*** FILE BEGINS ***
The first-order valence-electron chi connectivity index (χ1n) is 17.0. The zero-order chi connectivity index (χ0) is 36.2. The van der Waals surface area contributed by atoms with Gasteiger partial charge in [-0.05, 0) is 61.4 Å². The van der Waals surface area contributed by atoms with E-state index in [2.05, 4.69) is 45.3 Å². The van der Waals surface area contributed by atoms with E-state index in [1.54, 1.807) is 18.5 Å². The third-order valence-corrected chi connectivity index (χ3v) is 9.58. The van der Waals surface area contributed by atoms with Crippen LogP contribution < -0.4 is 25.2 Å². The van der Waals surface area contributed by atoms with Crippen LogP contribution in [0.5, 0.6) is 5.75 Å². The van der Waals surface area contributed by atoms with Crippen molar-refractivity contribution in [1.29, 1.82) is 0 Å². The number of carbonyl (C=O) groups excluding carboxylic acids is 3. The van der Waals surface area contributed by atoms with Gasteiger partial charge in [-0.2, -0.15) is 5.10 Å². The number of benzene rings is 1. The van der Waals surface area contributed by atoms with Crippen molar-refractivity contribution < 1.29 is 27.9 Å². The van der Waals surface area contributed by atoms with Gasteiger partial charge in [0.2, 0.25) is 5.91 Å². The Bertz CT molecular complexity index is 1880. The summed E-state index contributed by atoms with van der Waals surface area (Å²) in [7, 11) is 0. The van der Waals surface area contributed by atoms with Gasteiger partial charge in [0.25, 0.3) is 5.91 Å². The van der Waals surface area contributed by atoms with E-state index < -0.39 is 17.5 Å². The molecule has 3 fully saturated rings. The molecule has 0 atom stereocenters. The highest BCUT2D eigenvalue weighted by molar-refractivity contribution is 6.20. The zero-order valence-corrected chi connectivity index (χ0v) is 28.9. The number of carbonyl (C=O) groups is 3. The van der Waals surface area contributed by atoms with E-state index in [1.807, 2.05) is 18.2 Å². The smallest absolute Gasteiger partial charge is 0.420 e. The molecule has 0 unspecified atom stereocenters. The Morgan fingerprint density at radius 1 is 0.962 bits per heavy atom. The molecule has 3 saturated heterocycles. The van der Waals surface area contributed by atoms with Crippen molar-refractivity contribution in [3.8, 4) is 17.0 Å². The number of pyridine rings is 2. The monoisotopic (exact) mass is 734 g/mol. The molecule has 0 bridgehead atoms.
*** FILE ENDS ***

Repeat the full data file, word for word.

The first-order valence-electron chi connectivity index (χ1n) is 17.0. The zero-order chi connectivity index (χ0) is 36.2. The van der Waals surface area contributed by atoms with Gasteiger partial charge in [-0.05, 0) is 61.4 Å². The van der Waals surface area contributed by atoms with E-state index in [2.05, 4.69) is 45.3 Å². The van der Waals surface area contributed by atoms with E-state index in [1.54, 1.807) is 18.5 Å². The third-order valence-corrected chi connectivity index (χ3v) is 9.58. The van der Waals surface area contributed by atoms with Crippen LogP contribution < -0.4 is 25.2 Å². The van der Waals surface area contributed by atoms with Crippen LogP contribution in [0.5, 0.6) is 5.75 Å². The van der Waals surface area contributed by atoms with Crippen molar-refractivity contribution in [1.29, 1.82) is 0 Å². The number of carbonyl (C=O) groups excluding carboxylic acids is 3. The van der Waals surface area contributed by atoms with Gasteiger partial charge in [-0.2, -0.15) is 5.10 Å². The number of benzene rings is 1. The van der Waals surface area contributed by atoms with Crippen molar-refractivity contribution < 1.29 is 27.9 Å². The van der Waals surface area contributed by atoms with Gasteiger partial charge in [0.2, 0.25) is 5.91 Å². The Bertz CT molecular complexity index is 1880. The summed E-state index contributed by atoms with van der Waals surface area (Å²) in [7, 11) is 0. The van der Waals surface area contributed by atoms with Gasteiger partial charge in [0.25, 0.3) is 5.91 Å². The van der Waals surface area contributed by atoms with E-state index < -0.39 is 17.5 Å². The molecule has 3 fully saturated rings. The molecule has 0 atom stereocenters. The highest BCUT2D eigenvalue weighted by molar-refractivity contribution is 6.20. The zero-order valence-corrected chi connectivity index (χ0v) is 28.9. The number of carbonyl (C=O) groups is 3. The van der Waals surface area contributed by atoms with E-state index in [1.807, 2.05) is 18.2 Å². The smallest absolute Gasteiger partial charge is 0.420 e. The molecule has 0 unspecified atom stereocenters. The Morgan fingerprint density at radius 1 is 0.962 bits per heavy atom. The molecule has 3 saturated heterocycles. The van der Waals surface area contributed by atoms with Crippen molar-refractivity contribution in [3.8, 4) is 17.0 Å². The number of pyridine rings is 2. The monoisotopic (exact) mass is 734 g/mol. The molecule has 0 bridgehead atoms.